The thing is, I can actually prove where I have been, I have various rental contracts and contracts of employment that show this, passport stamps, visas – but this is of no use to anyone in the UK.
To the UK government if you go to live in a place like China you might as well have gone to live on the moon.
For me this is exacerbated because I left here straight after university, meaning I have no investments in the UK i.e property; had not paid into the tax system, – I had nothing to link myself with here.
Here are some other issues I’ve encountered from not being in the UK:
Not eligible for many jobs. Can’t pass basic security clearance (and so many jobs unnecessarily require this) – criminal records checks. Can’t pass credit reference checks ( and so many jobs unnecessarily require this too!!!) Ineligible for many government jobs (probably a good thing 😉 ).
I just think it’s all gone too far. It’s beyond a joke – westerners may complain about many Chinese not being able to think for themselves, not being able to join-the-dots – but here people have seemingly have lost the ability to use common sense. People are constantly looking over their shoulders, worried about breaking some rule or regulation, frightened about saying something that may offend despite it being the right thing to do… Anyway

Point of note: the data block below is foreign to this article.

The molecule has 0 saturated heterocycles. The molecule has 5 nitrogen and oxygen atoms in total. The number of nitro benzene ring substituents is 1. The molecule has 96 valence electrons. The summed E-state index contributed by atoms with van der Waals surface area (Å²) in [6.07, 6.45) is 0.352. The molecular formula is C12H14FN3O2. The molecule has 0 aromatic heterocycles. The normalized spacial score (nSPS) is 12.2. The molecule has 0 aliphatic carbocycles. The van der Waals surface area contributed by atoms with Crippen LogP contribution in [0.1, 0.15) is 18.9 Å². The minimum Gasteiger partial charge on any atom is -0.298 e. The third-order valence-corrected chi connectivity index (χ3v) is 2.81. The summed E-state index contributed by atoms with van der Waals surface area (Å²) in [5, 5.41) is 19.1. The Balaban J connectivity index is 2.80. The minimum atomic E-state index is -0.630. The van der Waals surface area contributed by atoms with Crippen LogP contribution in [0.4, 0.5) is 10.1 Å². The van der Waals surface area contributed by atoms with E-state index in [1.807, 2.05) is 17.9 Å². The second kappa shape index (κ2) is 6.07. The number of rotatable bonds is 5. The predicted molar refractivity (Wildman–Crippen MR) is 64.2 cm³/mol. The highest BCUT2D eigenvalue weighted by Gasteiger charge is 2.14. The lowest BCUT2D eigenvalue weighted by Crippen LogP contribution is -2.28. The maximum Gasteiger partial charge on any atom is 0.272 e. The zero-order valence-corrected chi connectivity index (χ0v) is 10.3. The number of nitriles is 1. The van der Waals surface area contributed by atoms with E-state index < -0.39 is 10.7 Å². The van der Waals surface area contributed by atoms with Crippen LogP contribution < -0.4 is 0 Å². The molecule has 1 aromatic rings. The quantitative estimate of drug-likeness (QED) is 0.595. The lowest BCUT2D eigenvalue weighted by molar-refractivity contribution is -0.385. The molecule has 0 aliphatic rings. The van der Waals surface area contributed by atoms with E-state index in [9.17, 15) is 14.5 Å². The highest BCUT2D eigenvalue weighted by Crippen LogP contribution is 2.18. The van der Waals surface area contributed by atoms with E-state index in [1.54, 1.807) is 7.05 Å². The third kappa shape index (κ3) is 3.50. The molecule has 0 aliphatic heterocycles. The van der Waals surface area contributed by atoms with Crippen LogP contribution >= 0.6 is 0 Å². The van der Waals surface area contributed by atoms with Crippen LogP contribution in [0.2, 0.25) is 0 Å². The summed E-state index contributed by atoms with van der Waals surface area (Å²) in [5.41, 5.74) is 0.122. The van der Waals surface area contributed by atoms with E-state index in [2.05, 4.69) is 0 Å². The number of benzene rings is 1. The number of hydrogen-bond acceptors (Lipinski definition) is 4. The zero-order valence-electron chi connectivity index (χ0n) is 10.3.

Can’t open Bank accounts as – No UK utility bills, not on the electoral roll (even though I have the right to vote, UK nationals can’t vote at UK embassies- must have UK address) no UK tax receipts, no rental agreements, mortgage statements, etc etc etc…..
Basically nothing that I can use to prove where I have been living for the last few years that they will accept. So I am an outcast It’s so annoying as there is no flexibility in the system – you are either in or out.
I feel as if every single corner of your life is tightly controlled by the government, but of course this only affects the law abiding people. It’s normal people who suffer, and so I my eyes you are effectively punished for being law abiding. This is partly why I have come to the conclusion that government and over regulation is the problem, not the solution.
The irony is that the UK is meant to be a capitalist country and China a communist, command economy – but to me it’s almost the opposite. People in the UK think that this is a democratic country, think they have rights, when in reality it is a very shallow democracy and your rights in the UK are being eroded everytime parliamant makes another law. Afterall therei s is no entrenched written constitution in the UK, and all the political leaders have been to the same schools, came from the same backgrounds;- its the same whichever country you live in… I’m not saying thatthe Chinese government is perfect, far from it. They have some disgusting practices and cause so many people to have hard lives, but my point is that generally speaking for most people living their lives, most of the time the government takes very little interest in your own affairs.